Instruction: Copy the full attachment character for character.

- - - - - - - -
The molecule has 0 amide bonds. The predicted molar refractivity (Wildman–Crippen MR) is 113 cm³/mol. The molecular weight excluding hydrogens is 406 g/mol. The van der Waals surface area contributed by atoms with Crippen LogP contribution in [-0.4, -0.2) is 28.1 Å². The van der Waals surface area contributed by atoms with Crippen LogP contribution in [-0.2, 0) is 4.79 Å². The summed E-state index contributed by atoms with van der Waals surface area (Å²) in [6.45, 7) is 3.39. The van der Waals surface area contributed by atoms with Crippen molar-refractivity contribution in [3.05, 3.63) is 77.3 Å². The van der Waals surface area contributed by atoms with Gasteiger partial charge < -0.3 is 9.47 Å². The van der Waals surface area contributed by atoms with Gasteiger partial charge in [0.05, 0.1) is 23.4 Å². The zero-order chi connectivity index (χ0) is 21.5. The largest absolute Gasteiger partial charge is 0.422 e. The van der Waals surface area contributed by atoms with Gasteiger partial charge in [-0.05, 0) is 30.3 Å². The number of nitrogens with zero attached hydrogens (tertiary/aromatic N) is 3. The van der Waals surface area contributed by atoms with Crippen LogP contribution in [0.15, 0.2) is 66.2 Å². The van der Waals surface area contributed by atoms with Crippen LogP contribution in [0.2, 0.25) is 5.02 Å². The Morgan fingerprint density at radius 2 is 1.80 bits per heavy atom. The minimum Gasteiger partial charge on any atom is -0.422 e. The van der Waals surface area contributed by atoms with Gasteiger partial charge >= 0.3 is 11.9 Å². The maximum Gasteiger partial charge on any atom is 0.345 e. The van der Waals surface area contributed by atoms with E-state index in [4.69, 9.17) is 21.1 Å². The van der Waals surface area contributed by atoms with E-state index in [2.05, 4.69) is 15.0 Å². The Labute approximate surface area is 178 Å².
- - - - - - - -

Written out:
The molecule has 0 amide bonds. The predicted molar refractivity (Wildman–Crippen MR) is 113 cm³/mol. The molecular weight excluding hydrogens is 406 g/mol. The van der Waals surface area contributed by atoms with Crippen LogP contribution in [-0.4, -0.2) is 28.1 Å². The van der Waals surface area contributed by atoms with Crippen LogP contribution in [-0.2, 0) is 4.79 Å². The summed E-state index contributed by atoms with van der Waals surface area (Å²) in [6.45, 7) is 3.39. The van der Waals surface area contributed by atoms with Crippen molar-refractivity contribution in [3.05, 3.63) is 77.3 Å². The van der Waals surface area contributed by atoms with Gasteiger partial charge < -0.3 is 9.47 Å². The van der Waals surface area contributed by atoms with Gasteiger partial charge in [0.05, 0.1) is 23.4 Å². The zero-order chi connectivity index (χ0) is 21.5. The largest absolute Gasteiger partial charge is 0.422 e. The van der Waals surface area contributed by atoms with Gasteiger partial charge in [-0.05, 0) is 30.3 Å². The number of nitrogens with zero attached hydrogens (tertiary/aromatic N) is 3. The van der Waals surface area contributed by atoms with Crippen LogP contribution in [0.15, 0.2) is 66.2 Å². The van der Waals surface area contributed by atoms with Crippen LogP contribution in [0.2, 0.25) is 5.02 Å². The Morgan fingerprint density at radius 2 is 1.80 bits per heavy atom. The minimum Gasteiger partial charge on any atom is -0.422 e. The van der Waals surface area contributed by atoms with Gasteiger partial charge >= 0.3 is 11.9 Å². The maximum Gasteiger partial charge on any atom is 0.345 e. The van der Waals surface area contributed by atoms with E-state index in [4.69, 9.17) is 21.1 Å². The van der Waals surface area contributed by atoms with E-state index in [2.05, 4.69) is 15.0 Å². The Labute approximate surface area is 178 Å².